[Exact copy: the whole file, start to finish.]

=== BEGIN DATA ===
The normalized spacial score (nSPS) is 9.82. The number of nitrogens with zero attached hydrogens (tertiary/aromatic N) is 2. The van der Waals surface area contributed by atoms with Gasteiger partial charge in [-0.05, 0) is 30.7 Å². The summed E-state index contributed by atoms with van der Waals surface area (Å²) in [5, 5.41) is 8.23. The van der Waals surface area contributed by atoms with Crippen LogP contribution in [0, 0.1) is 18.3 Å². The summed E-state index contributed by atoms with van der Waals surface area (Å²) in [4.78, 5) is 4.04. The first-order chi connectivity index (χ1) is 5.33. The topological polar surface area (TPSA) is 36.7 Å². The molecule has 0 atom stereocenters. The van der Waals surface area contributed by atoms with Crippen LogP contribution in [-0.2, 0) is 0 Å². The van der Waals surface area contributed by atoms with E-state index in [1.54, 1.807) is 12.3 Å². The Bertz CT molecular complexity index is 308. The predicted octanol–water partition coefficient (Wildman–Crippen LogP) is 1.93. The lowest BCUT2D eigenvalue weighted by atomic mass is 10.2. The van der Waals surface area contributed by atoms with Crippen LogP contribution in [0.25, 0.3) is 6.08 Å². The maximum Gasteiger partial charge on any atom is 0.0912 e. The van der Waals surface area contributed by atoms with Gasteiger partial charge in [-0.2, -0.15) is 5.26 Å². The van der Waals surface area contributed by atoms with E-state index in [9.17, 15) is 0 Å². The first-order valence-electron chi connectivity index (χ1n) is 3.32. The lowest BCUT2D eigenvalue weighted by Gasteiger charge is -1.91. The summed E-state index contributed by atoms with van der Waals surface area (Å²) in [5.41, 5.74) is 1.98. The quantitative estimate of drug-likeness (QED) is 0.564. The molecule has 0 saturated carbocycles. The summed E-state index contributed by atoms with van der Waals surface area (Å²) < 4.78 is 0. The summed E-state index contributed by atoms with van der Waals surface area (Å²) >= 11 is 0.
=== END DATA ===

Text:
The normalized spacial score (nSPS) is 9.82. The number of nitrogens with zero attached hydrogens (tertiary/aromatic N) is 2. The van der Waals surface area contributed by atoms with Gasteiger partial charge in [-0.05, 0) is 30.7 Å². The summed E-state index contributed by atoms with van der Waals surface area (Å²) in [5, 5.41) is 8.23. The van der Waals surface area contributed by atoms with Crippen LogP contribution in [0, 0.1) is 18.3 Å². The summed E-state index contributed by atoms with van der Waals surface area (Å²) in [4.78, 5) is 4.04. The first-order chi connectivity index (χ1) is 5.33. The topological polar surface area (TPSA) is 36.7 Å². The molecule has 0 atom stereocenters. The van der Waals surface area contributed by atoms with Crippen LogP contribution in [-0.2, 0) is 0 Å². The van der Waals surface area contributed by atoms with E-state index in [1.54, 1.807) is 12.3 Å². The Bertz CT molecular complexity index is 308. The predicted octanol–water partition coefficient (Wildman–Crippen LogP) is 1.93. The lowest BCUT2D eigenvalue weighted by atomic mass is 10.2. The van der Waals surface area contributed by atoms with Crippen LogP contribution in [0.25, 0.3) is 6.08 Å². The maximum Gasteiger partial charge on any atom is 0.0912 e. The van der Waals surface area contributed by atoms with Gasteiger partial charge in [-0.2, -0.15) is 5.26 Å². The van der Waals surface area contributed by atoms with E-state index in [9.17, 15) is 0 Å². The first-order valence-electron chi connectivity index (χ1n) is 3.32. The lowest BCUT2D eigenvalue weighted by Gasteiger charge is -1.91. The summed E-state index contributed by atoms with van der Waals surface area (Å²) in [5.41, 5.74) is 1.98. The quantitative estimate of drug-likeness (QED) is 0.564. The molecule has 0 saturated carbocycles. The summed E-state index contributed by atoms with van der Waals surface area (Å²) < 4.78 is 0. The summed E-state index contributed by atoms with van der Waals surface area (Å²) >= 11 is 0.